What Happened to Our Constitution?
DUNN LORING, VA — Regnery's
Politically Incorrect Guides, despite
their coy titles, are an excellent series of correctives to liberal
be tempted to call the 2007 book, The
Politically Incorrect Guide to the Constitution, by Kevin Gutzman, one of the most inspired,
if only the other volumes I’ve seen weren’t so hard to
How to discuss this book without gushing superlatives? I find it even
better than its advance praise announced. I’ve studied this subject
for most of my adult life, and I can hardly imagine a better book of
its kind — fearless, incisive, going straight for the intellectual
Gutzman contends that the American judiciary, legal establishment,
law schools, and media have completely misled the public about the
meaning and history of the U.S. Constitution, substituting case law — the
accumulated opinions of the courts — for the simple truth. Flimsy “precedent” has
usurped the place of history, fact, reason, and even logic. So precedents
take precedence, as it were, over the actual words of the Constitution.
The U.S. Supreme Court winds up treating its own rulings — in
Roe v. Wade, for example — as more authoritative than the Constitution
itself. No wonder the public is confused: The whole system is incoherent
and — well, “corrupt” is a mild term for it. The
Constitution becomes whatever the courts say it is. This is a recipe
for unbridled, arbitrary power, such as we are already experiencing.
Gutzman puts his finger on the key issue: state sovereignty. Abraham
Lincoln falsely said that the states had never been sovereign, even
under the Articles of Confederation — a lie plainly refuted by
the second of the articles: “Each state retains its sovereignty,
freedom, and independence....” Mark you that: “retains”!
So much for “Honest Abe.” (And he was honest, in little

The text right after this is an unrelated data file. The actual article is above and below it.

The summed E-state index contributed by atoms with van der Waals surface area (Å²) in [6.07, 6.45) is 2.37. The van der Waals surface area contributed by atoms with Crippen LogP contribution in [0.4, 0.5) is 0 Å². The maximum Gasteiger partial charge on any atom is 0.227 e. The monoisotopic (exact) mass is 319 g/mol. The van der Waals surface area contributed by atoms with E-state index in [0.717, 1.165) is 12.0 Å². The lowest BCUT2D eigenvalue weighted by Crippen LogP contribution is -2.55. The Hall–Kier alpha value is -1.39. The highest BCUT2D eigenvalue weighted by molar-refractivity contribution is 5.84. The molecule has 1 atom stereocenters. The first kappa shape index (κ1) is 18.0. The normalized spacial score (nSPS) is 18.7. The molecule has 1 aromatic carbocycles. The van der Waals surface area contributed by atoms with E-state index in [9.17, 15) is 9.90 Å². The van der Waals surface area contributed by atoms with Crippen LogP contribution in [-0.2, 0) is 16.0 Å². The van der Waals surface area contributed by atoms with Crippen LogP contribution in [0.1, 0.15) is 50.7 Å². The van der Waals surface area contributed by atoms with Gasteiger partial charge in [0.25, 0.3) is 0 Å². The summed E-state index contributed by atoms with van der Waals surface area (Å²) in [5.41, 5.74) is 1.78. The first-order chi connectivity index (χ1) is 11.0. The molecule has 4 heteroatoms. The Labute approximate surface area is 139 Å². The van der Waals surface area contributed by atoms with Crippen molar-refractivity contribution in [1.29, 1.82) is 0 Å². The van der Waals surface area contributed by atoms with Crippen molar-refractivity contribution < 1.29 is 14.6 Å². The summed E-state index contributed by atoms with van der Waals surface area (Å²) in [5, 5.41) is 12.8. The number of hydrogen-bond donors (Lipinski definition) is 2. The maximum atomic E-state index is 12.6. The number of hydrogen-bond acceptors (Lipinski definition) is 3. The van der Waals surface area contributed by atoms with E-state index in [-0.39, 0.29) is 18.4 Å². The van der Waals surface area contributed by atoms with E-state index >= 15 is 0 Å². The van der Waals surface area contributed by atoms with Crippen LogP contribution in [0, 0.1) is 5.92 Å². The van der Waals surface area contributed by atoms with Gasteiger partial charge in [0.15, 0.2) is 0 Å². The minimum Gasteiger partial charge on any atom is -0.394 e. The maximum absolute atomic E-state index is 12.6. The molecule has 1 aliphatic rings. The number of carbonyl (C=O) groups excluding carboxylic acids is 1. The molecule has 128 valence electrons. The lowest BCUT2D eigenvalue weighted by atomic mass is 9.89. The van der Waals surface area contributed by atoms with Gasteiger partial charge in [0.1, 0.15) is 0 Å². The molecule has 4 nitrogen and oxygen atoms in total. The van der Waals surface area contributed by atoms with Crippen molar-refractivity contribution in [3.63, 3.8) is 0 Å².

things. Like Shakespeare’s Honest Iago, he saved his whoppers
for large matters.)
Unless the states retain their sovereignty, including the ultimate
right to secede, there is no real check on “federal” tyranny.
The whim of a Court majority can literally mean violent death for millions.
If even one state had been able to threaten secession over Roe, the
Court would never have dared to foist such a monstrous ruling on us.
Yet nobody even proposed impeaching those who had usurped the states’ most
basic right: the right to protect innocence from violence.
Gutzman’s conclusion is gloomy, but I find it hard to see how
he can be accused of undue pessimism; to me it seems simple realism.
I reached the same conclusion long ago and see no way around it, no “solution” except
for the remote possibility that a stupid and sinful populace and its
equally depraved rulers will have a massive conversion. This is about
as likely as George W. Bush’s suddenly speaking in Miltonic periods,
Johnsonian paragraphs, and Chestertonian epigrams.
When it comes to the U.S. Constitution, idiocy has been institutionalized
so thoroughly that any hope for a return to reason seems like sheer
fantasy. Gutzman shows that the truth can still be known and uttered,